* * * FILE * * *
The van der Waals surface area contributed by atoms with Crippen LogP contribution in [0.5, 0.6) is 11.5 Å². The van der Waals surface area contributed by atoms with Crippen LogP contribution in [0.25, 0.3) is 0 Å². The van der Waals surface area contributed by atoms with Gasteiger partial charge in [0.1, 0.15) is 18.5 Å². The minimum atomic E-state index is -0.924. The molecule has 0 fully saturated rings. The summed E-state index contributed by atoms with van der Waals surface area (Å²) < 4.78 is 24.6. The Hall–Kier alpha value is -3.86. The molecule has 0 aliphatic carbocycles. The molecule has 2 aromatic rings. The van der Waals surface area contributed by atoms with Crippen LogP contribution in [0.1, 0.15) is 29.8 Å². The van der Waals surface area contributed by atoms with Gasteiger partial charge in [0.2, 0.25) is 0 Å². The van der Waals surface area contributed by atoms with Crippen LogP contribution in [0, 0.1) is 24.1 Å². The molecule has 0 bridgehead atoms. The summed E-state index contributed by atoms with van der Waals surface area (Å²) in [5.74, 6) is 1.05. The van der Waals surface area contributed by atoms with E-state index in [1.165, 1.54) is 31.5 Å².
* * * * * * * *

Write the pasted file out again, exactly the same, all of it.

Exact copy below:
The van der Waals surface area contributed by atoms with Crippen LogP contribution in [0.5, 0.6) is 11.5 Å². The van der Waals surface area contributed by atoms with Crippen LogP contribution in [0.25, 0.3) is 0 Å². The van der Waals surface area contributed by atoms with Gasteiger partial charge in [0.1, 0.15) is 18.5 Å². The minimum atomic E-state index is -0.924. The molecule has 0 fully saturated rings. The summed E-state index contributed by atoms with van der Waals surface area (Å²) < 4.78 is 24.6. The Hall–Kier alpha value is -3.86. The molecule has 0 aliphatic carbocycles. The molecule has 2 aromatic rings. The van der Waals surface area contributed by atoms with Crippen LogP contribution in [0.1, 0.15) is 29.8 Å². The van der Waals surface area contributed by atoms with Gasteiger partial charge in [0.2, 0.25) is 0 Å². The van der Waals surface area contributed by atoms with Crippen LogP contribution in [0, 0.1) is 24.1 Å². The molecule has 0 bridgehead atoms. The summed E-state index contributed by atoms with van der Waals surface area (Å²) in [5.74, 6) is 1.05. The van der Waals surface area contributed by atoms with E-state index in [1.165, 1.54) is 31.5 Å².